Archive for the ‘Events’ Category

The Politics of Life and Death: A One Day Workshop

Sunday, October 22nd, 2017

Call for Abstracts

The Politics of Life and Death: A One Day Workshop

December 13th

The University of Manchester

Deadline for Abstracts: 31st October

In recent years, a number of concepts have been developed in International Politics and beyond to think through the relationship between various forms of power (sovereignty, capital, and so on) and life: disposability, abandonment and expulsion to name only a few. The concepts of biopolitics and necropolitics in particular have become fundamental for understanding the contemporary political management of bodies and populations in a variety of contexts, from Guantanamo Bay to refugee camps, from (post)colonial contexts to areas of resource extraction.

This event makes a space to reflect on this proliferation of concepts by staging a fundamental encounter between the politics of life and death. Its aim is to explore new interactions between sovereignty and modern technologies of power for the management of life and death that work through terror, ecological destruction and social disposability. It also hopes to interrogate new possibilities of governance that question the hegemonic relationship between subjectivity, power and death, patriarchal, imperial-colonial reasoning and violence so as to collectively consider new ways of living.

We welcome all abstracts broadly relating to the theme. Topics may include but at not limited to:

  • The politics of migration
  • Logics of disposability, expulsion and abandonment
  • Investigations of new terrains of biopolitical governance or struggle
  • Political struggles against necropolitical apparatuses and logics of disposability
  • Theoretical interrogations of the turn to life and death in International Politics
  • New expositions of theorists central to discussions of life and death in International Politics.

Abstracts should be no longer than 250 words and should be sent to: and for consideration.

Thank you,

Sabrina Villenave and Kai Heron, University of Manchester

Durham Geography Charlie Hebdo Event

Tuesday, February 10th, 2015

Today I spoke at a Durham Geography workshop on Charlie Hebdo organised by Angharad Closs Stephens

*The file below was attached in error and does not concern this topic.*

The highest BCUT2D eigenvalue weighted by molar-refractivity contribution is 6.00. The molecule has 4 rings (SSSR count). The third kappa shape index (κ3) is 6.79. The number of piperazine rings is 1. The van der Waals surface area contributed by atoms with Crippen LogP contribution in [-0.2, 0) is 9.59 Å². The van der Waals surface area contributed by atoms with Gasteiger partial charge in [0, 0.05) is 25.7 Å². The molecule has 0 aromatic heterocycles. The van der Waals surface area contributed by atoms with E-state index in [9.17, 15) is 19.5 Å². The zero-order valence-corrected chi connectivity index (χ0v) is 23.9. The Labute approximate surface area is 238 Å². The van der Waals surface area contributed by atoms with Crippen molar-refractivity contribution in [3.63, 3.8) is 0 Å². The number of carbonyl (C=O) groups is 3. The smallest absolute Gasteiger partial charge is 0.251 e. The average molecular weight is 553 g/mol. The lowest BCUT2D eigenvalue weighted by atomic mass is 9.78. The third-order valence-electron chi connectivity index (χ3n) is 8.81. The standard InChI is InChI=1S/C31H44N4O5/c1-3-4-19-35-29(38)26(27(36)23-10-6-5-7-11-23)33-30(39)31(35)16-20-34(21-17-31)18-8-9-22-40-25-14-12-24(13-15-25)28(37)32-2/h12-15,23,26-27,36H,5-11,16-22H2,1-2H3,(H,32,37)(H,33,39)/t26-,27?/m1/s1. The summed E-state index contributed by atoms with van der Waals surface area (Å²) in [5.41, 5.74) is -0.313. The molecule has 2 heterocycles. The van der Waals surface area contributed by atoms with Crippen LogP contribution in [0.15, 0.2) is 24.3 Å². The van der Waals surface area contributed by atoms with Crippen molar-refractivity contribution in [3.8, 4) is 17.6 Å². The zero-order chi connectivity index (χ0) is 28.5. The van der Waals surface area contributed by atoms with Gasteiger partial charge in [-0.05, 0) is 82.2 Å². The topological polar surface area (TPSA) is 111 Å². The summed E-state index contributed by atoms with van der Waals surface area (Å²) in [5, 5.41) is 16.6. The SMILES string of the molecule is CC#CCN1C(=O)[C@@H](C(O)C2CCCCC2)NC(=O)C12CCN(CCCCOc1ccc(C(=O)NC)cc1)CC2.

Here’s a summary of what I said:

1. The January attacks on Paris are representative of a form of violence that is urbanised. A form of urban insurgency that is increasingly common in cities around the world – Mumbai, Madrid, London, Boston, Nairobi. It exploits urban technologies/infrastructures – cars, rails, roads – and urban morphology – enclosed spaces, crowded spaces – for maximum effect. It is not new, but it’s effective. Military doctrine has warned of the complexity of urban space for a while, but this urban insurgency demonstrates a lack of effective response – partly because, as I will discuss in a minute, the proposed responses erode the core attributes of the urban environment that we value – freedom, plurality and so on. (more…)

Critical War/Military Studies: A Workshop

Thursday, May 8th, 2014

I am pleased to be able to announce details of a workshop I have organised to take place later this month – 29th May – at Newcastle University. The workshop highlights the important agenda of critical war and critical military studies. The workshop will highlight some of the excellent work being conducted in this growing field of study. Participants will discuss what it means to study to study war and the military critically and the issues and problems this entails. Email me ( if you would like to attend.

The program for the workshop is as follows:


James Ash: Commodifying Affect

Thursday, January 20th, 2011

Creative Commons License photo credit: baboon™

I’ve been busy for the last month or so, so have fallen behind with a few things. One of the things I wanted to publicise before Christmas was James Ash‘s New Voices seminar at Newcastle Politics on November 17th 2010. James gave a paper entitled ‘Commodifying Affect: Videogames and the Technics of Affective Amplification‘. James discussed the manner in which videogames modulate affective states in order to draw the player further into their diegetic world. He effectively used Modern Warfare 2’s Second Sun sequence as an example of how affect is modulated through the interplay of scripted an unscripted events. Overall the thing I found most interesting was the way in which he suggests affect is modulated in order to make gameplay absorbing – that is to make it an experience that occupies attention to the detriment of reflection. This helps to explain the lack of attunement to moral judgement that occurs in games where players are asked to kill and maim in ways that outside the games diegetic space they may find unpalatable.

The event was podcast – you can download it here.

The Political Life of Things: Podcasts

Thursday, December 16th, 2010

Nagra SNST Recorder
Creative Commons License photo credit: Matt Blaze

As I mentioned in a previous post, on 3rd December the BISA poststructural politics working group and the BISA/PSA Art and politics working group organised a one-day conference entitled ‘The Political Life of Things’ at the Imperial War Museum. The event was a success despite snow disrupting travel plans. Many thanks to all of the speakers for a provocative set of presentations. A final program for the event can be found below.

This event sought to explore questions of materiality, politics and artistic practice within the context of the Imperial War museum. The Keynote was given by Jane Bennett (Johns Hopkins).

Sound recordings of the presentations at the event are now on-line. You can access them here:; Many thanks to backdoorbroadcasting for recording and posting this archive.